Coffee and beans 311.
(photo credit: Courtesy)
Newswise — PHILADELPHIA — Long-term coffee consumption may be associated with a
reduced risk for endometrial cancer, according to a recent study in Cancer
Epidemiology, Biomarkers & Prevention, a journal of the American Association
for Cancer Research.
Edward Giovannucci, M.D., Sc.D., professor of
nutrition and epidemiology at the Harvard School of Public Health, said coffee
is emerging as a protective agent in cancers that are linked to obesity,
estrogen and insulin.
“Coffee has already been shown to be protective
against diabetes due to its effect on insulin,” said Giovannucci, a senior
researcher on the study. “So we hypothesized that we’d see a reduction in some
cancers as well.”
Giovannucci, along with Youjin Je, a doctoral candidate
in his lab, and colleagues observed cumulative coffee intake in relation to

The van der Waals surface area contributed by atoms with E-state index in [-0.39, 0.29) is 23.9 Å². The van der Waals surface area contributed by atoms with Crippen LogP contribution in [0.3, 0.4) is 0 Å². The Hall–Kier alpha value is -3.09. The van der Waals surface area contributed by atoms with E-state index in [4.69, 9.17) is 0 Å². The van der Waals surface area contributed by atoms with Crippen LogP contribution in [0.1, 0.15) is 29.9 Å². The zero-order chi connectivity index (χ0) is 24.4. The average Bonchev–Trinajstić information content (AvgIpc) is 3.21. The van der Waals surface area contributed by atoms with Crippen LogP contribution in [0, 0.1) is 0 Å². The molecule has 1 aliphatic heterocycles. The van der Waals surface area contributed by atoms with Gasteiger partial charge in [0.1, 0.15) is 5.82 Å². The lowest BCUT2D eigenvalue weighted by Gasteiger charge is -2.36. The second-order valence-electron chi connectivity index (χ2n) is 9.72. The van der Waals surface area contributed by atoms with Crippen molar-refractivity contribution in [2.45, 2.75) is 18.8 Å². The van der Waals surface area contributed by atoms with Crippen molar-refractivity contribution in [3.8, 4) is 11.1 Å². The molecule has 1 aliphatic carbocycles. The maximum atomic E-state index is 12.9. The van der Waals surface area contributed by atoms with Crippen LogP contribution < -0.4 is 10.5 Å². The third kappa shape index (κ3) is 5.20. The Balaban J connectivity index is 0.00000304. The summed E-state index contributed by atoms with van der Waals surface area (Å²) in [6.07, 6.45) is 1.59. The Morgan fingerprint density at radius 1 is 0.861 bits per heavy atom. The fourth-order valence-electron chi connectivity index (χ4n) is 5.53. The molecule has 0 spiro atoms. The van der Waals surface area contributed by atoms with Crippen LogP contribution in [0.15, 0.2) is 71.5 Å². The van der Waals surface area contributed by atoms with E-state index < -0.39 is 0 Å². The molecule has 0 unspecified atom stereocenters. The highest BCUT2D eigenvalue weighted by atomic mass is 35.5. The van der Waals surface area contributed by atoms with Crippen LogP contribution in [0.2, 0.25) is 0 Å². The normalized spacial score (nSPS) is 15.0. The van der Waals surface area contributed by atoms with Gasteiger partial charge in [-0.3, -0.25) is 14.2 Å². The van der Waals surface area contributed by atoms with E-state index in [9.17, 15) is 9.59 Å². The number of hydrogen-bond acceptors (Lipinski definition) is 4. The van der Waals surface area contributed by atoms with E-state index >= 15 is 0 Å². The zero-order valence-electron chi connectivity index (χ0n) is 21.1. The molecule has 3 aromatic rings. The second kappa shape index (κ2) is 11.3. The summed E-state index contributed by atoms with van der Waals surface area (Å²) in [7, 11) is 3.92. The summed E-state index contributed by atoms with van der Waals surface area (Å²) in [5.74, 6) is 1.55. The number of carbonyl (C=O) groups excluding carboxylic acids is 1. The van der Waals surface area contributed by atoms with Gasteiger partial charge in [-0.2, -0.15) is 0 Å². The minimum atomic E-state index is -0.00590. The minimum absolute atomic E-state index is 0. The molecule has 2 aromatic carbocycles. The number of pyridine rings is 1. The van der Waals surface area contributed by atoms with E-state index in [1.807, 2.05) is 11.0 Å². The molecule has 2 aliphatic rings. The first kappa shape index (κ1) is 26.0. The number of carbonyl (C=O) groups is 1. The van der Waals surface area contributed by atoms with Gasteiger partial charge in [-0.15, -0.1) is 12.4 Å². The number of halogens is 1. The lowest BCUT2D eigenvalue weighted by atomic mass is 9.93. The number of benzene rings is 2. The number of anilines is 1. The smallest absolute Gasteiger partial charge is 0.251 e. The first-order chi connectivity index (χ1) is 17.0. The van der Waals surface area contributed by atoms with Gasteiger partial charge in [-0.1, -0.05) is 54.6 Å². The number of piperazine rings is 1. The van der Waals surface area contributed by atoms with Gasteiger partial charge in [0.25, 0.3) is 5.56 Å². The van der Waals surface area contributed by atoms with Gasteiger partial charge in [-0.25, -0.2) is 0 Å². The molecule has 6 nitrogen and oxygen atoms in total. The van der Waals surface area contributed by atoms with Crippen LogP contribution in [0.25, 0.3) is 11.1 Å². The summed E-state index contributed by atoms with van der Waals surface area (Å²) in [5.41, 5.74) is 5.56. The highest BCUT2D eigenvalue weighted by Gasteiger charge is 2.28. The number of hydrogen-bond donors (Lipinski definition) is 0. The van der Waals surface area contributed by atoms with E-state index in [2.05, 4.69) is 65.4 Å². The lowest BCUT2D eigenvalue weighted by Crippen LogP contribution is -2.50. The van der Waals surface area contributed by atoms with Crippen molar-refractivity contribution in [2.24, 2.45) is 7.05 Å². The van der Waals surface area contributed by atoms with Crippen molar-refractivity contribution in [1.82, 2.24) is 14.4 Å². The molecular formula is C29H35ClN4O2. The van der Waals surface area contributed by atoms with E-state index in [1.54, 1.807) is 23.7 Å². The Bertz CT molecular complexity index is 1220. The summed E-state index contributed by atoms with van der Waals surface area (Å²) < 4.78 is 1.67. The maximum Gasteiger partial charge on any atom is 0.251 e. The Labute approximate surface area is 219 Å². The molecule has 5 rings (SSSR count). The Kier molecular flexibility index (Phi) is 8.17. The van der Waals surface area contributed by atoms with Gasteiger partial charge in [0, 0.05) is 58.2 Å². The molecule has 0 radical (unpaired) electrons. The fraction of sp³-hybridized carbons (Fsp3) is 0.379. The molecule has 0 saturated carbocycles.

endometrial cancer in 67,470 women who enrolled in the Nurses’ Health
During the course of 26 years of follow-up, researchers documented
672 cases of endometrial cancer.
Drinking more than four cups of coffee
per day was linked with a 25 percent reduced risk for endometrial cancer.
Drinking between two and three cups per day was linked with a 7 percent reduced
A similar link was seen in decaffeinated coffee, where drinking
more than two cups per day was linked with a 22 percent reduced risk for
Giovannucci said he hopes this study will lead to
further inquiries about the effect of coffee on cancer because in this and
similar studies, coffee intake is self-selected and not
“Coffee has long been linked with smoking, and if you drink
coffee and smoke, the positive effects of coffee are going to be more than
outweighed by the negative effects of smoking,” said Giovannucci. “However,
laboratory testing has found that coffee has much more antioxidants than most
vegetables and fruits.”This article was first published on: www.newswise.com